Despite selling $1.9 million in general obligation bonds to pay for street work, the Willmar City Council was told its credit rating has dropped from Aa2 to Aa3, resulting in a 0.1 percent interest rate bump. David Little of the West Central Tribune has the details: “The decrease in rating is due to the negative outlook by Moody’s Investors Service on the health care industry, which includes the city-owned Rice Memorial Hospital, explained Kathy Aho, president of financial consultant Springsted Inc., of St. Paul. … Despite the city’s strong finances as evidenced by a healthy general fund balance and a conservative financial management (policy), the city received the one-half notch rating decrease. In reviewing Rice’s finances, Moody’s determined that Rice’s operations are stable, said Aho, but Moody’s has assigned a negative outlook on the health care industry in which the hospital operates. One primary reason is the continuing downward pressure on medical reimbursements … .”
This isn’t technically a Minnesota story, but it reflects many of the same tensions between the mining industry and those who question the industry’s environmental history. John Myers of the Duluth News Tribune writes about two Wisconsin lawmakers who are asking Gogebic Taconite “to remove armed security guards from the company’s proposed mining site in Ashland and Iron counties.” A Gogebic spokesman says the company employed private security guards after teams of mining opponents “dressed in black and wearing masks violently attacked our drill site” in June. Myers writes, “Several photographs of armed guards dressed in military-style camouflage and combat gear, apparently working for the Arizona-based Bulletproof Securities Force, have appeared on anti-mining blogs in recent days. In one photo, one of the guards, armed with an assault-style rifle, appears to be masked. … Lawmakers Sen. Bob Jauch, D-Poplar, and Rep. Janet Bewley, D-Ashland, called the photos ‘horrifying.’ ‘These kinds of security forces are common in Third World countries but they don’t belong in northern Wisconsin,’ Jauch and Bewley wrote in a press release.”
Warm, dry weather helped Minnesota’s crops catch up on growing, writes the Associated Press in the weekly crop report. “The U.S. Department of Agriculture says a statewide average of 6.1 days were suitable for fieldwork last week, the most of any week this growing season. Temperatures were 2.9 degrees above normal while rainfall was 0.67 inches below normal. Crop development remains behind the normal pace due to a cold, wet spring that delayed planting. The average corn stalk was 30 inches tall by Sunday, compared with a five-year average of 46 inches. The average soybean plant height was 8 inches tall, which is 4 inches shorter than normal. But corn and soybean conditions both improved to 63 percent good or excellent.”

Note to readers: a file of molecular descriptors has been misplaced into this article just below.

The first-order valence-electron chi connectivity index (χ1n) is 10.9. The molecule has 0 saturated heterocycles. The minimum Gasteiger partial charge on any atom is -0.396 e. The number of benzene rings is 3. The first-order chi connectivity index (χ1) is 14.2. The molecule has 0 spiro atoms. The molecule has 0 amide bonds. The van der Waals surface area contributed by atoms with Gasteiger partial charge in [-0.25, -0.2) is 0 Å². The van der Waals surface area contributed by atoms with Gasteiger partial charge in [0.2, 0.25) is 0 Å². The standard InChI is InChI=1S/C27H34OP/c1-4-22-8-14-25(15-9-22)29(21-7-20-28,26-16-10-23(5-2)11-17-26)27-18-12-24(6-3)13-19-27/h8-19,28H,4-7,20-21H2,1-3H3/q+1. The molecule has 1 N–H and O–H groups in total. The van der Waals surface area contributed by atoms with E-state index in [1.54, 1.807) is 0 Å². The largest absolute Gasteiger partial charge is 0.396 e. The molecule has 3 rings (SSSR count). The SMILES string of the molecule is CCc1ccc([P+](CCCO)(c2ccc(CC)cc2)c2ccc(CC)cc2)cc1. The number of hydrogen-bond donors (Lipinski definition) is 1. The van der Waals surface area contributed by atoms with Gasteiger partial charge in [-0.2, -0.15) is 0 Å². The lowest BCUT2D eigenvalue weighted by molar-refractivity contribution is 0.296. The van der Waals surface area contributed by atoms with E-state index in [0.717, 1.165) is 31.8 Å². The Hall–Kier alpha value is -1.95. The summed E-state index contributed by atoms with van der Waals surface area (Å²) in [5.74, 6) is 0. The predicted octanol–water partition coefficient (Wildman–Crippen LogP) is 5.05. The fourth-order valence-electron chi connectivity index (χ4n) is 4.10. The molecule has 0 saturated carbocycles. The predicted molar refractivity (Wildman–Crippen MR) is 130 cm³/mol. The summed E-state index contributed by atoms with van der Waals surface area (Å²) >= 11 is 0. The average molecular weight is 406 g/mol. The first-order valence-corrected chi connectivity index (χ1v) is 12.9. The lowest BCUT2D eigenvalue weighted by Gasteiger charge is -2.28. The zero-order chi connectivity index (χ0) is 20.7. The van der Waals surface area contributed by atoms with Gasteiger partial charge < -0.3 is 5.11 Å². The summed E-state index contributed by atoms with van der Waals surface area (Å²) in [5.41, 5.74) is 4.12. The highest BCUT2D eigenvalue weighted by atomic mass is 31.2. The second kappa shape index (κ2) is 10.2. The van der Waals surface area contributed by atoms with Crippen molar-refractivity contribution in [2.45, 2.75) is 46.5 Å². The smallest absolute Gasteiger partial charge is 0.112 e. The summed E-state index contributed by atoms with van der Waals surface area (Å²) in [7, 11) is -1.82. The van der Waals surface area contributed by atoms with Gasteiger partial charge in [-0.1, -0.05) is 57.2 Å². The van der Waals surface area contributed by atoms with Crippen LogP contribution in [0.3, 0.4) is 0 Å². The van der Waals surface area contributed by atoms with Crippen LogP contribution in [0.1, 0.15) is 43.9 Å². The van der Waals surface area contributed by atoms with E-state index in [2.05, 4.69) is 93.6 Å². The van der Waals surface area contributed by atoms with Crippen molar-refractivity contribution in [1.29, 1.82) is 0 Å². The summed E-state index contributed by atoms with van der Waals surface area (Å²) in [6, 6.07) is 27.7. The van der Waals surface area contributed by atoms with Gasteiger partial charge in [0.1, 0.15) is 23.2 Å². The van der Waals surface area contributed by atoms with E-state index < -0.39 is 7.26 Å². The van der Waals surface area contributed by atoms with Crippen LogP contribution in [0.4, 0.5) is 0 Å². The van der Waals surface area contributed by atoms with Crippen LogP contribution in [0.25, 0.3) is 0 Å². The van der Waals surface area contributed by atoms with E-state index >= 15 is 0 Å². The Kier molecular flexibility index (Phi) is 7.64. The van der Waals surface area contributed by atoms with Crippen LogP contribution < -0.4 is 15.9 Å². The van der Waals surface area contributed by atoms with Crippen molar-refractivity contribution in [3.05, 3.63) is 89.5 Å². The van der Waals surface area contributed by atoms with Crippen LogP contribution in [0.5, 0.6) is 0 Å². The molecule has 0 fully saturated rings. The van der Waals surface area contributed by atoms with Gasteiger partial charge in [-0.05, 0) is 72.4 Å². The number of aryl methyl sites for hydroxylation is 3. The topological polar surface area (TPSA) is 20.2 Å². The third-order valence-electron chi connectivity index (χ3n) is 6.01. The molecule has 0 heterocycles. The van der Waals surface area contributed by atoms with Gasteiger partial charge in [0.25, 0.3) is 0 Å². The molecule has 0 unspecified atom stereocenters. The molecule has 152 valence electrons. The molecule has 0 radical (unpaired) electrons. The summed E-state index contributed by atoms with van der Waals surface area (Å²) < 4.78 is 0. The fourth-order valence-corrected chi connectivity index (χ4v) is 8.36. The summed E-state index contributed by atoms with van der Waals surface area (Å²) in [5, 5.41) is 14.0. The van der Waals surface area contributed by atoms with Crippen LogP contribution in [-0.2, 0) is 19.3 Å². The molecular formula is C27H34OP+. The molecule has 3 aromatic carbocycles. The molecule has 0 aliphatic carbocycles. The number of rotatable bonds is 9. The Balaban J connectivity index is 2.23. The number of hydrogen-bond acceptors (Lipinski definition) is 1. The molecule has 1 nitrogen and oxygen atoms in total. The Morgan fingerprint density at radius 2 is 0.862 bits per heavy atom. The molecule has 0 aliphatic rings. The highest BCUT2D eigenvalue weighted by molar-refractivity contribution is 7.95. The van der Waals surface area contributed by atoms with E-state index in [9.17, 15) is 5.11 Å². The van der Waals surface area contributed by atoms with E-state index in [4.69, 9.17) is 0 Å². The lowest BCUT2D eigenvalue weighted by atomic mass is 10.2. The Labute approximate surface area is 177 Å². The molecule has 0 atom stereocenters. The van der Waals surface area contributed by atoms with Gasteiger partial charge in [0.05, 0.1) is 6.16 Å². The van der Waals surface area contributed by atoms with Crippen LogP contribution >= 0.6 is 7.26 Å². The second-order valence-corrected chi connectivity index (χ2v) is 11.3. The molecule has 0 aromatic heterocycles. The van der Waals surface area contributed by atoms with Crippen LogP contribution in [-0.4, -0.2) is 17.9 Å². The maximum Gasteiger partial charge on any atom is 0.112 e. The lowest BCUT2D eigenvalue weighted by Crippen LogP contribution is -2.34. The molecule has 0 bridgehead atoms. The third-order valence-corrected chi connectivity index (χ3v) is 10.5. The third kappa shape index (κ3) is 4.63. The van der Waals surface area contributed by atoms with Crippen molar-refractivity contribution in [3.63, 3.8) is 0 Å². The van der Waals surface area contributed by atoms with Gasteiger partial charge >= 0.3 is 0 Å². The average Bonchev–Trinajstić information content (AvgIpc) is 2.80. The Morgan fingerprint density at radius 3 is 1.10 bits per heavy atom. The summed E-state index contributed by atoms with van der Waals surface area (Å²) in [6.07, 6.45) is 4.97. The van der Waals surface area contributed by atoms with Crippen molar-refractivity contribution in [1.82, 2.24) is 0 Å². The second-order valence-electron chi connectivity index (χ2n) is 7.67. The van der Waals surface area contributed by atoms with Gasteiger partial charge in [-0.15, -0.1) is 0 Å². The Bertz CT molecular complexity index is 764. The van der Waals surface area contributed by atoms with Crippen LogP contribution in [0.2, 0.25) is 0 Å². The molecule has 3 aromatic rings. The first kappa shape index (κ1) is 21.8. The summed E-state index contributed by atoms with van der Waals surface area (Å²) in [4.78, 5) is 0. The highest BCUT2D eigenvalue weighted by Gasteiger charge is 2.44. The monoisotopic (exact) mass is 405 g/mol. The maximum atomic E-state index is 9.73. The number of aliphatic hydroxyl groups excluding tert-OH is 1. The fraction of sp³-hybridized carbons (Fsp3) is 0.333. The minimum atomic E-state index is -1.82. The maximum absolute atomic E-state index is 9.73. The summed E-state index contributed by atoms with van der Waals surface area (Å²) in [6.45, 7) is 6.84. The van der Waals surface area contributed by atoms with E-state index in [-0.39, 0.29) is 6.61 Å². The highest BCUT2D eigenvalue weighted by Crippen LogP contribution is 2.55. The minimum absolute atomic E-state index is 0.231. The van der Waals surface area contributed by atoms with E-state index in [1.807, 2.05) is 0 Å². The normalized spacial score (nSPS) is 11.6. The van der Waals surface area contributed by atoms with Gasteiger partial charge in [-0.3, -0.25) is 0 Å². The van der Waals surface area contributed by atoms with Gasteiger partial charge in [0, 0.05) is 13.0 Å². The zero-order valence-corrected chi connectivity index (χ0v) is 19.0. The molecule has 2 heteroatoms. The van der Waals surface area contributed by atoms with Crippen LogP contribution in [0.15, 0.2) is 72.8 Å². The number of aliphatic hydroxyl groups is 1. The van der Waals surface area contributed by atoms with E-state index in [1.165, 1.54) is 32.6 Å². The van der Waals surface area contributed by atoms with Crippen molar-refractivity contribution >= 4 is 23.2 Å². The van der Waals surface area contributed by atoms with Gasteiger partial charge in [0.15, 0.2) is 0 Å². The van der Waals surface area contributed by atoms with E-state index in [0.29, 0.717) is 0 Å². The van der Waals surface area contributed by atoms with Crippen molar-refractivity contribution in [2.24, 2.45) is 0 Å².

With the high cost of tillable land, many farmers looking to improve their profit margins are turning to livestock production, writes Julie Buntjer of the Worthington Daily Globe. That means development in pork production, cattle feeding and expanded dairies, and with that comes managing manure. The Nobles County planning and zoning committee recently took up the topic “when a producer appeared before the commission due to manure flow into an intermittent stream. The producer was deemed to have a non-compliant feedlot, but just how many feedlots in the county with that designation aren’t known. It is thought to be a relatively low number. … ‘If a person is willing to come in and admit he has a problem — that’s the kind of producer we’d like to see,’ County Feedlot Officer Al Langseth said. ‘But there are producers who don’t want to spend any money,’ said Soil and Water Conservation District Manager Ed Smith. ‘They want to keep doing what they’re doing, but what they’re doing isn’t acceptable. The saying, “My manure only goes down river when it rains” isn’t an acceptable answer.’